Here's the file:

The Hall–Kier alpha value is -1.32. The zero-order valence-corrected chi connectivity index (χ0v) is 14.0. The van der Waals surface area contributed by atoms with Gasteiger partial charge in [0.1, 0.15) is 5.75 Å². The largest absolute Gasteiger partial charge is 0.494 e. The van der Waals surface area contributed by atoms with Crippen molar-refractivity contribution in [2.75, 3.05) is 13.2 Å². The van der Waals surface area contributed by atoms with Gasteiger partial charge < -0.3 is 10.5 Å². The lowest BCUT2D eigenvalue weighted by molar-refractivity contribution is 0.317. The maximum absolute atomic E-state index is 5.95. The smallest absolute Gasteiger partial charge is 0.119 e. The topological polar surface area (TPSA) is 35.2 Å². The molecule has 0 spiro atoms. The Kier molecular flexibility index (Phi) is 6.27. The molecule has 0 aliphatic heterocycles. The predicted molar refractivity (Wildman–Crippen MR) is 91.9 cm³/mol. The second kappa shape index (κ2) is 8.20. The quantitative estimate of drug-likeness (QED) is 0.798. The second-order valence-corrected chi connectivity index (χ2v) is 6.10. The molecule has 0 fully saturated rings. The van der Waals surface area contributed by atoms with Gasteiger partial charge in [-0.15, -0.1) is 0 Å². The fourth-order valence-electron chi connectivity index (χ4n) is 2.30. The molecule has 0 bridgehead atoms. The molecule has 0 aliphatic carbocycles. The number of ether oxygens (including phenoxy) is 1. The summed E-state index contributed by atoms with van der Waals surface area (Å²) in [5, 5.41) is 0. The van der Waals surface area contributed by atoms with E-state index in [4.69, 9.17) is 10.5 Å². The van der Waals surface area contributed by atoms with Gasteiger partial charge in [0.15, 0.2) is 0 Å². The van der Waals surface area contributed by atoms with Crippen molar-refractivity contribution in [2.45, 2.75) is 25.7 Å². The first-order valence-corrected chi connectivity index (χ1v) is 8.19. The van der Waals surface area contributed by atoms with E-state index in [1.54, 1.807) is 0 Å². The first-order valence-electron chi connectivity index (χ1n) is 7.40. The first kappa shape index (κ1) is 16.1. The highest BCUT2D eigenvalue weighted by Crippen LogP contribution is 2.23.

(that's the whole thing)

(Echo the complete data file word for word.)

The Hall–Kier alpha value is -1.32. The zero-order valence-corrected chi connectivity index (χ0v) is 14.0. The van der Waals surface area contributed by atoms with Gasteiger partial charge in [0.1, 0.15) is 5.75 Å². The largest absolute Gasteiger partial charge is 0.494 e. The van der Waals surface area contributed by atoms with Crippen molar-refractivity contribution in [2.75, 3.05) is 13.2 Å². The van der Waals surface area contributed by atoms with Gasteiger partial charge < -0.3 is 10.5 Å². The lowest BCUT2D eigenvalue weighted by molar-refractivity contribution is 0.317. The maximum absolute atomic E-state index is 5.95. The smallest absolute Gasteiger partial charge is 0.119 e. The topological polar surface area (TPSA) is 35.2 Å². The molecule has 0 spiro atoms. The Kier molecular flexibility index (Phi) is 6.27. The molecule has 0 aliphatic heterocycles. The predicted molar refractivity (Wildman–Crippen MR) is 91.9 cm³/mol. The second kappa shape index (κ2) is 8.20. The quantitative estimate of drug-likeness (QED) is 0.798. The second-order valence-corrected chi connectivity index (χ2v) is 6.10. The molecule has 0 fully saturated rings. The van der Waals surface area contributed by atoms with Gasteiger partial charge in [-0.15, -0.1) is 0 Å². The fourth-order valence-electron chi connectivity index (χ4n) is 2.30. The molecule has 0 bridgehead atoms. The molecule has 0 aliphatic carbocycles. The number of ether oxygens (including phenoxy) is 1. The summed E-state index contributed by atoms with van der Waals surface area (Å²) in [5, 5.41) is 0. The van der Waals surface area contributed by atoms with E-state index in [4.69, 9.17) is 10.5 Å². The van der Waals surface area contributed by atoms with Gasteiger partial charge in [0.15, 0.2) is 0 Å². The van der Waals surface area contributed by atoms with Crippen molar-refractivity contribution in [2.45, 2.75) is 25.7 Å². The first-order valence-corrected chi connectivity index (χ1v) is 8.19. The van der Waals surface area contributed by atoms with E-state index in [1.54, 1.807) is 0 Å². The first-order valence-electron chi connectivity index (χ1n) is 7.40. The first kappa shape index (κ1) is 16.1. The highest BCUT2D eigenvalue weighted by Crippen LogP contribution is 2.23.